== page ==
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Nobody lives here: Half of the U.S. Is Totally Empty

Sachi Kobayashi

Based on 2010 census data, this infographic is a great read for data lover and nature lovers.

"As of the 2010 census, the United States consists of 11,078,300 Census Blocks. Of them, 4,871,270 blocks totaling 4.61 million square kilometers were reported to have no population living inside them. Despite having a population of more than 310 million people, 47 percent of the USA remains unoccupied."

Nature really is one of our greatest resources and treasures.

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  • Sachi Kobayashi

    Ashley, I completely agree that Native Americans are too frequently looked over. However, since this map is based on census data, I'm pretty sure they were included. Of course calling this land empty just because people don't have a physical address there is a bit misleading. The land could definitely still be in use or owned or a national park. I'm very sorry if I offended you. I only meant to post a data analysis that I thought was interesting given a lot of discussion about urbanization and housing issues. Or, to consider the fact that many Americans haven't seen most of the USA.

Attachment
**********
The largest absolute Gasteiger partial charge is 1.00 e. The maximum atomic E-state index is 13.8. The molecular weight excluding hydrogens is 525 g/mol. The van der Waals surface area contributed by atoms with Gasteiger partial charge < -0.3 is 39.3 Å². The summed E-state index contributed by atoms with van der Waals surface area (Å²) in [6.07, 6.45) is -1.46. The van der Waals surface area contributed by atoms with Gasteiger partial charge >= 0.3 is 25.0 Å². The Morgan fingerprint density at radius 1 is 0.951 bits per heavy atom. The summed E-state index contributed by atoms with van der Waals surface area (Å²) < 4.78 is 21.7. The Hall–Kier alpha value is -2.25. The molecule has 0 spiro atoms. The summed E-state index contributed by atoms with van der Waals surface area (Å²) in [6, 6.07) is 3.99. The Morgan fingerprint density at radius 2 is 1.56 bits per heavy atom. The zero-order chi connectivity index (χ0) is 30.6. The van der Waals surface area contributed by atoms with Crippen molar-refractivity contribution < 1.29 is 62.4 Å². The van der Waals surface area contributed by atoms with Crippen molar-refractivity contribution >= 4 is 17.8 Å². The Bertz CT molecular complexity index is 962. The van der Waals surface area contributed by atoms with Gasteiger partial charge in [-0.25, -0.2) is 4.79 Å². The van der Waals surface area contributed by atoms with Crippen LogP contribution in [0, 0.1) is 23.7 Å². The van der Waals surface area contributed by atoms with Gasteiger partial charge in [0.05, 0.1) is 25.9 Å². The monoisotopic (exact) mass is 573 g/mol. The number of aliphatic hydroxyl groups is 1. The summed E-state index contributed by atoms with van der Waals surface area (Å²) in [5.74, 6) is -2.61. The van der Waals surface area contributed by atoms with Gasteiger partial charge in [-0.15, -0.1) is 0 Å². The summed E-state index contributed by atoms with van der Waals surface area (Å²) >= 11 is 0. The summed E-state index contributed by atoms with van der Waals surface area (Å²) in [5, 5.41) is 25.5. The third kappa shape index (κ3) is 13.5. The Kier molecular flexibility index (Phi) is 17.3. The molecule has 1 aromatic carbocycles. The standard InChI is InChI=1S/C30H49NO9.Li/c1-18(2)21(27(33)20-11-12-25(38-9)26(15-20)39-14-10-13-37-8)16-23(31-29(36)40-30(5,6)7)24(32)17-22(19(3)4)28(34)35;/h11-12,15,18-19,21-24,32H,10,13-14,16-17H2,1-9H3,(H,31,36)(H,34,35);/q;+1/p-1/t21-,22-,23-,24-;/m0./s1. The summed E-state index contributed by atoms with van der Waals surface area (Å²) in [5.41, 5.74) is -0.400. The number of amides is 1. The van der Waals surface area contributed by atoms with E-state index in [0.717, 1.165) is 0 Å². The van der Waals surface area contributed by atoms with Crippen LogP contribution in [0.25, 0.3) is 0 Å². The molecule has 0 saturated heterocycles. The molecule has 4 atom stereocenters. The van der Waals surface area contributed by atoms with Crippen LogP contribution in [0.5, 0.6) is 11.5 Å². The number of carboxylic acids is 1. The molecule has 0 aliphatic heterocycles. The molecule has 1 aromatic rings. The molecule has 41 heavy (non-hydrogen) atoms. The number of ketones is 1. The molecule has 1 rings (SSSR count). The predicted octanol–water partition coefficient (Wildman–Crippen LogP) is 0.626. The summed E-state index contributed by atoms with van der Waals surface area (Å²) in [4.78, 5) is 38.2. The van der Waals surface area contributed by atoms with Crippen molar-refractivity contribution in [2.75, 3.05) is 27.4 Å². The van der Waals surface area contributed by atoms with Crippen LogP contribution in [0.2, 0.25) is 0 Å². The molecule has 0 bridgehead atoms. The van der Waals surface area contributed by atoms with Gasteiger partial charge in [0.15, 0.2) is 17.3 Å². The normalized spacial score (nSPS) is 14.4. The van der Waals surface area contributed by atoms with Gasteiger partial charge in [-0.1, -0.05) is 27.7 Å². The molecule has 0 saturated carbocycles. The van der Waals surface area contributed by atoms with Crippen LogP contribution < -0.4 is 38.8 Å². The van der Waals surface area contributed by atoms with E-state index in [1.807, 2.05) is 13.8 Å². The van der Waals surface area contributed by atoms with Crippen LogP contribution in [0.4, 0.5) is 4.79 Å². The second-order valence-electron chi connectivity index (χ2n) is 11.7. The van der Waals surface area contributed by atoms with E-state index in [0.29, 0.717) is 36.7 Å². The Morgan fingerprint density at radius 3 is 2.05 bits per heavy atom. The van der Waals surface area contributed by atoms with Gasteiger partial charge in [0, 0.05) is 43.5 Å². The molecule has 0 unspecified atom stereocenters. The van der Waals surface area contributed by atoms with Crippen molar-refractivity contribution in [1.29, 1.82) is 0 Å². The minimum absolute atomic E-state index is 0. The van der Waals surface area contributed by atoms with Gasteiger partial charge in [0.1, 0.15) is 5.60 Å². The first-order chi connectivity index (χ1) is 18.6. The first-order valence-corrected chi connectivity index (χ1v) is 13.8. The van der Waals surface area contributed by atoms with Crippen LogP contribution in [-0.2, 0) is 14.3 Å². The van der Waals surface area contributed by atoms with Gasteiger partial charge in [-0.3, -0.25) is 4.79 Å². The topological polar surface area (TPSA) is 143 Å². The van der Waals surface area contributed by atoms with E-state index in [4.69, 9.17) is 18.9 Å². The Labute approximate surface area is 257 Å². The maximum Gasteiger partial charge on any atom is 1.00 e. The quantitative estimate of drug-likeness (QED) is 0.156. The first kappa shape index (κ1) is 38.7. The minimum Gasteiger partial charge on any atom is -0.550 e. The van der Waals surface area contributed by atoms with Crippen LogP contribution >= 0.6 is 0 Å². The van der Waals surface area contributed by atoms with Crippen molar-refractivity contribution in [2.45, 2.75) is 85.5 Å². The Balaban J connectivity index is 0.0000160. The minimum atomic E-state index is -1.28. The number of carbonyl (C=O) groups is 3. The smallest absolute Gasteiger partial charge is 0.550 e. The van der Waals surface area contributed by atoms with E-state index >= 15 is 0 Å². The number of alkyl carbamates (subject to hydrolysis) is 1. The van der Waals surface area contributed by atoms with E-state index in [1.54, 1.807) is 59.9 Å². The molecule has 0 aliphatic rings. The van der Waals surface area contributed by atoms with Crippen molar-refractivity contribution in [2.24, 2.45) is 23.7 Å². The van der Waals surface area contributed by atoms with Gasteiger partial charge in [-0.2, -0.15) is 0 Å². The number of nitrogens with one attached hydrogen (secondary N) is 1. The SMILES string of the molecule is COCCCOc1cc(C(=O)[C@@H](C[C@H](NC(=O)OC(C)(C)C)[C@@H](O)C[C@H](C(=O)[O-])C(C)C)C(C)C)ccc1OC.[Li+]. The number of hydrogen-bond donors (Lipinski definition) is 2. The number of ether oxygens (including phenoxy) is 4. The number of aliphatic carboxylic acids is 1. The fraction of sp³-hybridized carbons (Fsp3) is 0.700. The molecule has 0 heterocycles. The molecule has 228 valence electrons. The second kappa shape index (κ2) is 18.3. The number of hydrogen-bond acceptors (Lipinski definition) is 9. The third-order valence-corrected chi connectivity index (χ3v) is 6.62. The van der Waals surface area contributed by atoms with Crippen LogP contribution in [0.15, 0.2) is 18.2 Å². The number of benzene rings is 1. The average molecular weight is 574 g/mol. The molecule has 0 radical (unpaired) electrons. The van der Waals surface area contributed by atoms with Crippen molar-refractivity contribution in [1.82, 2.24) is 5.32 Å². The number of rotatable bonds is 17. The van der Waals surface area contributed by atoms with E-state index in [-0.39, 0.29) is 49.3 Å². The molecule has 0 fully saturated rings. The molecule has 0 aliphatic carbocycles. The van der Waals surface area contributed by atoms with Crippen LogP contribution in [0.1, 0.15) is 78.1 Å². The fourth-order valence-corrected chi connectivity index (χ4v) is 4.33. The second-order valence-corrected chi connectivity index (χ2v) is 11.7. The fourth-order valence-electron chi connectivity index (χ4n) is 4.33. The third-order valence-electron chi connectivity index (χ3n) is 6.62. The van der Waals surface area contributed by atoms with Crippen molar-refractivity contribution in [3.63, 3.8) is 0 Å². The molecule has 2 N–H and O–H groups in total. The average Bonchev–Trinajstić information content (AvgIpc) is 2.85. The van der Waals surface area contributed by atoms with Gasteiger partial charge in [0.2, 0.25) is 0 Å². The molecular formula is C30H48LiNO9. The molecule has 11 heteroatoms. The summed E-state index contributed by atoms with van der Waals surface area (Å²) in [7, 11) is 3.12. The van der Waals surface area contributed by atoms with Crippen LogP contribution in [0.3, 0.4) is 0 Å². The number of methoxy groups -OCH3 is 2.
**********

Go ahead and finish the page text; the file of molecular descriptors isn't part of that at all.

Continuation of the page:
• Ashley Fairbanks

    A lot of American Indian people live here. I think it's pretty ignorant and racist to keep calling land that we own and occupy "empty."

  • Pine Watt

    This is a really cool map, as someone who as driven across northern Nevada. I can attest to the desolation of such places.

    • Alessandra Rizzotti

      What do you think we can do with all the uninhabited spaces? It's interesting that a local shopping mall, office park, warehouse district or a factory may have their own Census Blocks but if people don’t live there, they will be considered “uninhabited”. It seems that we can start using spaces in diverse ways so that people can start inhabiting them.

      • Sachi Kobayashi

        Yes! I think this might include a lot of farmland, but still there's so much potential here. Perhaps we need more info before we decide what to do with all this space? Let's organize an exploration party! On a more serious note, this is also a good case for smaller more sustainable houses, which could potentially be built on more remote land with less impact.

        • Alessandra Rizzotti

          Love that idea. Exploration is key before we get into what to do with the space. How would you plan a travel route to do something like this? I could forsee this being a perfect way to Travel Like You Give a Damn. You'd be doing necessary research. Wonder if it's been done? I bet you could start a Kickstarter to flesh out paying for something like this.